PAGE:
Despite the fact that I knew, in real time, how many members of Congress were voting to wipe out protections for our water, supporting an agenda to walk back action on climate, and putting the short-term profits of campaign donors before the needs of the public, I was a little shocked at the terrible scores.
When legislators and government agencies make decisions, we request they consider my generation’s future and the potential of our lives, and those that will come after. A life riddled and intertwined with the threats of this heavy metal was not what our parents had in mind, yet it is what we face. We urge state and federal governments to protect us from these dangers and allow us to live our lives free of the effects of mercury and we call upon them to make decisions to ensure that our children are the first generation that is truly protected from mercury exposure.
President Trump and Acting Administrator Wheeler are ditching a carefully crafted program that addressed the climate crisis. They are putting our health at risk, and our future, by catering to their fossil fuel industry cronies. This is bad attempt to prop-up 20th century energy companies while trying to slow the transition to clean energy.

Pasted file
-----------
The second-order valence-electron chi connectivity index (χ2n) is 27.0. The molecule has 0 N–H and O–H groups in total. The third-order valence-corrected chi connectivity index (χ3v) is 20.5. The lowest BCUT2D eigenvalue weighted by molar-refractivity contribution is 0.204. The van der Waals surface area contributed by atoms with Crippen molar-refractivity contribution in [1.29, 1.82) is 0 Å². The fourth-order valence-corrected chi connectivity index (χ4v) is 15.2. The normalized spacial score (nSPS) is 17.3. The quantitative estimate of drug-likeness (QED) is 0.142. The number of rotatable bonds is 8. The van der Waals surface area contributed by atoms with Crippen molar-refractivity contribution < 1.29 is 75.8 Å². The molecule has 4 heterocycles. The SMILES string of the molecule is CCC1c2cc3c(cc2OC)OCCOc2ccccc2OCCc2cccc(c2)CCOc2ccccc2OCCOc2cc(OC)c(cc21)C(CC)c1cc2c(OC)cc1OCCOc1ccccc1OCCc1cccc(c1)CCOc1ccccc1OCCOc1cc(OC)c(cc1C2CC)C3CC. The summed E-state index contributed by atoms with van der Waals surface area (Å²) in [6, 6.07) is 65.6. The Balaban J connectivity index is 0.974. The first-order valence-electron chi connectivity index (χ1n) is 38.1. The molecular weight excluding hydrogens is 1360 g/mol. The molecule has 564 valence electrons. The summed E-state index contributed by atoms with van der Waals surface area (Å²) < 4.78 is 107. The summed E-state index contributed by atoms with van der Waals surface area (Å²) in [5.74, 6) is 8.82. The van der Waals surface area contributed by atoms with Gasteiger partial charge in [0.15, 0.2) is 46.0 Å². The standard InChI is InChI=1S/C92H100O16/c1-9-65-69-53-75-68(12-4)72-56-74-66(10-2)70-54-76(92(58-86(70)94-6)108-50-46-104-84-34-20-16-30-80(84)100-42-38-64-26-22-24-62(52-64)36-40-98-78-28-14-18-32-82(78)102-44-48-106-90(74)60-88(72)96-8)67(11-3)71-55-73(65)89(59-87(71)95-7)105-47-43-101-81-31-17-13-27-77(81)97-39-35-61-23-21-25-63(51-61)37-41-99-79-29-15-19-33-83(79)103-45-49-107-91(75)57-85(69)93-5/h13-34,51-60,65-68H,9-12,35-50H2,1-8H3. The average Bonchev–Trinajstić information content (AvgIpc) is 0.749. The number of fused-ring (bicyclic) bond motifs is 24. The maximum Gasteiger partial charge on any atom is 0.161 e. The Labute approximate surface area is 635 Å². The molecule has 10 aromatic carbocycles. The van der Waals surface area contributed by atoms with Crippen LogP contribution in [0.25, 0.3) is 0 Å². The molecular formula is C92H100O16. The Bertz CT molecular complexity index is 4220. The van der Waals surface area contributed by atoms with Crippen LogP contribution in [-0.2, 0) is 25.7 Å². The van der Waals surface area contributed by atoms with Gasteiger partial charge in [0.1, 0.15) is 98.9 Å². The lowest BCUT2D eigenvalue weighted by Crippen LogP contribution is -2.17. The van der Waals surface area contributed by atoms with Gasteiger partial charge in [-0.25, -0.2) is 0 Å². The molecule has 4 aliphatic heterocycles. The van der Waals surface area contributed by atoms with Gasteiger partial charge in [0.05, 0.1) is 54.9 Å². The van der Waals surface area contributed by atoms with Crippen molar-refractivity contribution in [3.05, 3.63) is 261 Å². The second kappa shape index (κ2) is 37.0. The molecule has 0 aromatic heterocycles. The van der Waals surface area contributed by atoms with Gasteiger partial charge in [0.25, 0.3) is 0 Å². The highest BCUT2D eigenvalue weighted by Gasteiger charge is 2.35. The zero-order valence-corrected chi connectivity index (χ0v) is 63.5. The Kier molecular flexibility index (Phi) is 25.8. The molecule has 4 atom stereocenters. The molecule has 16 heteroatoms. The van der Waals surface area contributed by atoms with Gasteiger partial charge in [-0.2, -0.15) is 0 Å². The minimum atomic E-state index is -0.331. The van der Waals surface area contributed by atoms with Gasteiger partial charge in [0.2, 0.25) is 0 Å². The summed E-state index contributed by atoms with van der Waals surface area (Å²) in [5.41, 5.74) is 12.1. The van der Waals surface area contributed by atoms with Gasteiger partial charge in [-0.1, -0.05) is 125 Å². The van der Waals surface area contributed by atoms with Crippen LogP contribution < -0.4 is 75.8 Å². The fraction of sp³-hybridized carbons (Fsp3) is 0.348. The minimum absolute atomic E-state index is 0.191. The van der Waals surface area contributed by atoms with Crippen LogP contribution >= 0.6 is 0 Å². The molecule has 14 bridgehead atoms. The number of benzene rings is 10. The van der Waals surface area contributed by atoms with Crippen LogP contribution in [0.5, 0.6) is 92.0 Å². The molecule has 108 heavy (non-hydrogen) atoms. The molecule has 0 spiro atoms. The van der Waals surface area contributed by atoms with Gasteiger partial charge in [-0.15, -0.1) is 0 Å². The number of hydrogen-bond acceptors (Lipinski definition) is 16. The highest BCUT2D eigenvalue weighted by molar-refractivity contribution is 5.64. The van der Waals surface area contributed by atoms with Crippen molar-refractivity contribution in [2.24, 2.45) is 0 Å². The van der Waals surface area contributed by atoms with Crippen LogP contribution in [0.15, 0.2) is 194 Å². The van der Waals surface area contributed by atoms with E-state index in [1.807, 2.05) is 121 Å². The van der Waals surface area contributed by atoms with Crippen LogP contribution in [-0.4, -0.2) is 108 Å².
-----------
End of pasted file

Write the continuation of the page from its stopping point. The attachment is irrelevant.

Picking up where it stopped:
Today is a big day for clean water -- a federal court told the Trump administration that it went too far when it suspended enforcement of protections for streams and wetlands. Clean Water Action, along with more than a dozen other plaintiffs, challenged EPA's illegal 2-year suspension of the Clean Water Rule. And we won.
Imagine living near an industrial facility with aboveground storage tanks and not knowing what is in those tanks. What if hazardous chemicals were stored in those tanks and that leaks or spills could contaminate a lake where you fish or swim, or a river that is also your drinking water source. Wouldn’t you want to know that water in your community is protected?
Last year, we worked with the Keep Antibiotics Working Coalition to mobilize to phase out the practice of feeding healthy animals antibiotics. In the United States, approximately 70% of antibiotics human use are sold for use on animals. These drugs are often fed to animals that aren't sick in order to prevent disease. This routine use of antibiotics contributes to the breeding and spread of antibiotic-resistant bacteria. These bacteria can then travel off the farm and into our communities.
The Massachusetts legislative session ended on July 31st. Overall, it was a controversial session that has been characterized as much by what didn’t happen as by what did. The two environmental actions taken by the legislature this session were environmental justice funding in the state budget, and a compromise clean energy bill. They also passed an environmental bond bill, but it is not clear how much it will raise and what impacts it will have.
Tomorrow across Michigan, voters will be head to the polls to cast ballots for candidates that represent their values and priorities.